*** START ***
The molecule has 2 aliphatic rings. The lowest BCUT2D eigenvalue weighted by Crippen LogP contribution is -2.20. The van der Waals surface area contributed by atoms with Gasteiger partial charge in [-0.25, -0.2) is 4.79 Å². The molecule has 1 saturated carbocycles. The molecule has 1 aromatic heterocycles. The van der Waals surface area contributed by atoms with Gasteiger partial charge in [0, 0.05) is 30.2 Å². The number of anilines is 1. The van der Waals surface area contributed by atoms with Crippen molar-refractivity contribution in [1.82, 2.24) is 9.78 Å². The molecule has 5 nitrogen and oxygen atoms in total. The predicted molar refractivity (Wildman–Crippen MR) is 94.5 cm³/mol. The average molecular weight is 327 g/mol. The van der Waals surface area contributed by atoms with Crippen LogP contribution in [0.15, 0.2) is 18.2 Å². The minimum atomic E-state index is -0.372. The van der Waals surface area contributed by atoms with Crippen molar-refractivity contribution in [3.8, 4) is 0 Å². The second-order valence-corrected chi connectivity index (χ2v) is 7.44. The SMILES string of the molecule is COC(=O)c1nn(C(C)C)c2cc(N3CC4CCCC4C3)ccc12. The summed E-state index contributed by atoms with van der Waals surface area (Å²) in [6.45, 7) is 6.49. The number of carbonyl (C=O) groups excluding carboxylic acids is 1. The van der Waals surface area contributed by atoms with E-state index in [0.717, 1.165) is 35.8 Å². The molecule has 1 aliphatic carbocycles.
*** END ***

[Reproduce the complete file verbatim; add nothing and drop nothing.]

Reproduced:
The molecule has 2 aliphatic rings. The lowest BCUT2D eigenvalue weighted by Crippen LogP contribution is -2.20. The van der Waals surface area contributed by atoms with Gasteiger partial charge in [-0.25, -0.2) is 4.79 Å². The molecule has 1 saturated carbocycles. The molecule has 1 aromatic heterocycles. The van der Waals surface area contributed by atoms with Gasteiger partial charge in [0, 0.05) is 30.2 Å². The number of anilines is 1. The van der Waals surface area contributed by atoms with Crippen molar-refractivity contribution in [1.82, 2.24) is 9.78 Å². The molecule has 5 nitrogen and oxygen atoms in total. The predicted molar refractivity (Wildman–Crippen MR) is 94.5 cm³/mol. The average molecular weight is 327 g/mol. The van der Waals surface area contributed by atoms with Crippen LogP contribution in [0.15, 0.2) is 18.2 Å². The minimum atomic E-state index is -0.372. The van der Waals surface area contributed by atoms with Crippen molar-refractivity contribution in [3.8, 4) is 0 Å². The second-order valence-corrected chi connectivity index (χ2v) is 7.44. The SMILES string of the molecule is COC(=O)c1nn(C(C)C)c2cc(N3CC4CCCC4C3)ccc12. The summed E-state index contributed by atoms with van der Waals surface area (Å²) in [6.45, 7) is 6.49. The number of carbonyl (C=O) groups excluding carboxylic acids is 1. The van der Waals surface area contributed by atoms with E-state index in [0.717, 1.165) is 35.8 Å². The molecule has 1 aliphatic carbocycles.